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Books: The Sunday Poem - No 20 Hugo Williams

Every week Ruth Padel discusses a contemporary poet through an example of their work
Born in Windsor, Eton- educated, Hugo Williams is the son of an actor. The rueful-shrug aesthetic of his elegantly casual poem belongs with a fiercely-held conviction that poetry should be egalitarian, demotic and natural: he is brilliant at the music of ordinary speech. His work is poignant, understated, witty; deeply against any attitude-striking or elitist allusions. A big theme is the double- edgedness of form: our need for it, the hollowness of it. (One poem about making love has the poet wondering, the moment sex is over, where the line-breaks will go in the poem he'll write about this.) More deeply, the theme is never entirely understanding what happens to you as you grow up, grow old, remember childhood; find love, lose it, worry about it. The poems are smoothly offbeat, but also offhandedly subversive. Six collections, most recently Dock Leaves (with typically elided economic wit, it has a nettle on its cover), shortlisted for the T S Eliot Prize; plus a Selected.

Growing up is a major Williams theme. I heard of one class of public schoolboys outraged by his poem "When I Grow Up", which imagines the poet as an old man - who has a tube stuck through his penis and is never told why. "No one should be allowed to write poems like that!" they howled.

This poem is about how impossible it is to live up to your dad; about accepting the limits of a parent's love. The voices belong in a particular social class and era - public-school gentlemanly (see dear boy) in the Second World War. Everything hinges on appearance. The first line is a classical pentameter, the line which ever since Shakespeare has dominated English verse and is all too easy to fall into. Out there at the start, it suggests you may be in for a formal, old-fashioned poem, appropriate to that tie so immaculately judged in colour and form for every occasion, even wartime. But the second and third lines stop all that. Despite the stricture get it right first time, this poem is not going to copy dad's formal mannerisms. It'll make its own rhythms, thanks, for its own outlook on the world. (Or on ties.) The details (smartly plumped, dent, groove, sturdy, rectangular knot) get across dad's obsession with appearance in a way which increasingly suggests the poet's scepticism about it.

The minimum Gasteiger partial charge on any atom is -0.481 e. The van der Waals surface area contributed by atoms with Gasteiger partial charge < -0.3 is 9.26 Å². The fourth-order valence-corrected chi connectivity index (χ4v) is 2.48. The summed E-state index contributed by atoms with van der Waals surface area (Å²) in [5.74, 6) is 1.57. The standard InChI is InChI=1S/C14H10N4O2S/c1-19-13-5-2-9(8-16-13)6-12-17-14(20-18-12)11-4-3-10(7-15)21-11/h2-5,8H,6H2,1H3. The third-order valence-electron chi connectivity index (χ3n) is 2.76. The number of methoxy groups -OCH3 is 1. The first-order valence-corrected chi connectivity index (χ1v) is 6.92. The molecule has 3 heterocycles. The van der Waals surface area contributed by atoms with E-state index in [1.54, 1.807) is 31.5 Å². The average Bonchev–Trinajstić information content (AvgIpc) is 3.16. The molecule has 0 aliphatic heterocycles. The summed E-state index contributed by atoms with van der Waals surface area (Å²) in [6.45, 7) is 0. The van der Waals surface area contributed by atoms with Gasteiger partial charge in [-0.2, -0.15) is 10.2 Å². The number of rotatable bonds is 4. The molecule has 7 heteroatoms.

The last stanza dramatises this process of distancing. You move from the small boy in his first term, so impressed by dad's advice that he makes friends according to appearance, to a boy old enough to be drunk and question the central fact of dad's appearance. Then the poem hits you with the father's attitude to the boy: his face softened towards me for a moment. You have had two and a half stanzas about that damn tie, about a son learning from dad the formal central glory of being a man. (A tie, of course, is the long symbolic thing dangling in front of a man from the first: first time, first term.) You've had the importance of getting it right the way dad got right this sturdy feature of his own manhood, exactly the same place all his life. Now you realise that the appearance was perfect at the expense of any feeling beneath. The poem enacts the son's distancing, but also shows how the distancing was learnt. Dad used form to distance. That tie was a barrier. Of course the boy learns to make friends with ties, not people.

Dad's face softens only when the boy shows independence of judgement about that omni-present question of style ("I don't like the groove"). That is when he finally calls him dear. The smoking-jacket phrase dear boy sums up what the small boy got; affectation, not affection. In the last line, the boy finally does delight his dad - by disliking what that dad got right and saying no. This is a father you can only please when you stop admiring him.

In a way, this poem itself is a perfectly knotted tie, all line-breaks in exactly the right place for the natural cadences of conversation. Like the tie, it is slightly asymmetrical (the first stanza has five lines, the last two seven - like a tie with a knot at the top and tail below), but beautifully judged. Amused, elegiac, witty, critical and poignant, the poem reflects dad's central lesson of form: ties matter more than people. But it also accepts dad, hurtful as he was. Growing up is making friends with all ties of blood as well as you can, however infrequently their faces soften towards you.

c Ruth Padel, 1999

'Making Friends with Ties' is taken from Selected Poems (OUP)